In 2019, ~89% (refer Exhibit 9) of the autonomous vehicles sold were level 1 (see appendix for definition), and ~11% were level 2. Currently, the application/adoption of AI in an autonomous vehicle is in a nascent stage and mainly used in parking assistance and partially automated driving applications. Very few vehicles (~0.01%) are level 3. However, in the next ten years, AI technology in the automotive industry is expected to reach maturity, and level 3 vehicles are expected to account for the majority of the market share, followed by level 2 and level 4/5 vehicles.
AI is the backbone of self-driving cars and connected cars. According to market estimation, by the end of 2030, around 85% of the vehicles will be (to some degree) autonomous cars. However, currently, very few countries have supporting infrastructure (such as roads and regulations & standards) for autonomous driving. By 2025, most of the developed countries (such as the US, Canada, Germany, UK, China, and Japan) around the world will have improved infrastructure for autonomous vehicles. By the end of 2030, level 3 autonomous vehicles will be more common; in addition, level 4 and level 5 will also pick up.
Currently, the hardware of the vehicle generates around 85–90% value (refer Exhibit 10) of the vehicle, and the remaining value of the vehicle is generated by its software and content. In the next ten years, 95 – 98% of the new vehicle is expected to have some or other form of AI-powered technology. Due to this, technology (related to software) service offerings within automotive is expected to become the USP, and value generated by technology will be 40–50% of the vehicle’s value. This indicates that the dominance of technology providers will gain traction going forward.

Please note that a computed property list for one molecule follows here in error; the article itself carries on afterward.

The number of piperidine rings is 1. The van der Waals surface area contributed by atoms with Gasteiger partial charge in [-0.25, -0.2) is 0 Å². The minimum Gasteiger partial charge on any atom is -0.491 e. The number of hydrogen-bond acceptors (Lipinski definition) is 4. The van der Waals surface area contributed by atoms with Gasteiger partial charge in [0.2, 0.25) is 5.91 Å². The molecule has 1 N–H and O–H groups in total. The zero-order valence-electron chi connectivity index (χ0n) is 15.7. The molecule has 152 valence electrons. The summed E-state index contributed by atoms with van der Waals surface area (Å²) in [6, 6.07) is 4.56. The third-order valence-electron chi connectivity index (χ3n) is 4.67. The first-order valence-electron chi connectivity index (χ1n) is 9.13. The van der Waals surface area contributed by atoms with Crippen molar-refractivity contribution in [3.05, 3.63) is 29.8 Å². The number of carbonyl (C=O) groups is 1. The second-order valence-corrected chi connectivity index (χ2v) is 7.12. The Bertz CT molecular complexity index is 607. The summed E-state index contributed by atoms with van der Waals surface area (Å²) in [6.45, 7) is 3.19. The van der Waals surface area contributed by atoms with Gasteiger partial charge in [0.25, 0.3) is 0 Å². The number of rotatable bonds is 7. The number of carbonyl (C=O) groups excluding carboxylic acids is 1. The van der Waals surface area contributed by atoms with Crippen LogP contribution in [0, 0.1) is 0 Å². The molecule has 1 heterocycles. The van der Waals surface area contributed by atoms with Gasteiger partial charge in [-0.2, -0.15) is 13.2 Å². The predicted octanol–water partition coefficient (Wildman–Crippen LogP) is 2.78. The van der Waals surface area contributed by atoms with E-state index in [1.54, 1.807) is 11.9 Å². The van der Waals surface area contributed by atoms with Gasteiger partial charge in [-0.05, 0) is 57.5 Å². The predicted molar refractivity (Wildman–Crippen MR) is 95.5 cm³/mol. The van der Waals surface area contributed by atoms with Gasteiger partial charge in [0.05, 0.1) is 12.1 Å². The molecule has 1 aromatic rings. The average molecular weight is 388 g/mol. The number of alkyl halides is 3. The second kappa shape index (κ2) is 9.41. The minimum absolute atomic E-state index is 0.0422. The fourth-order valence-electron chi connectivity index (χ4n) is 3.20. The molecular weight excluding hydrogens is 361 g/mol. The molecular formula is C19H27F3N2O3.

Traditionally, car manufacturing was dominated by internal combustion engine manufacturers and supported by part manufacturers, technology providers, etc. Multiple market forces, such as the rise of EV vehicles and strength of data connectivity, have opened doors to new players in the automotive industry.
Currently, the vehicle brand is known by its engine maker. However, in the next ten years, the vehicle is expected to be known by its software (which includes autonomous driving technology supported by AI, advanced infotainment system, etc.) provider. Companies such as Google, Baidu, Amazon, and Uber— who are technology providers—are launching autonomous vehicles (Exhibit 11). Here vehicle body, chassis, and battery providers are acting as part suppliers.
Currently, automotive OEMs are lagging in the implementation of AI technology in its vehicles (when compared with technology providers). The OEMs have gauged the future of automotive, and they have initiated collaborations with technology companies to develop autonomous vehicles. For instance,
In the future, it is expected that more collaborations/partnerships and acquisitions can be seen across the automotive industry, where OEMs, to stay competitive, will involve technology providers and other entities in the value chain. This will be mainly done to prevent new players/entities from taking an early advantage. AI is revolutionizing the mobility sector with autonomous cars, advanced infotainment systems, and driver risk assessment. Conventional OEMs have to think ways to maximize their revenue share in the future automotive market. Currently, technology companies are at the forefront, leveraging their AI experience (from matured sectors like ICT) to capture the autonomous vehicle market.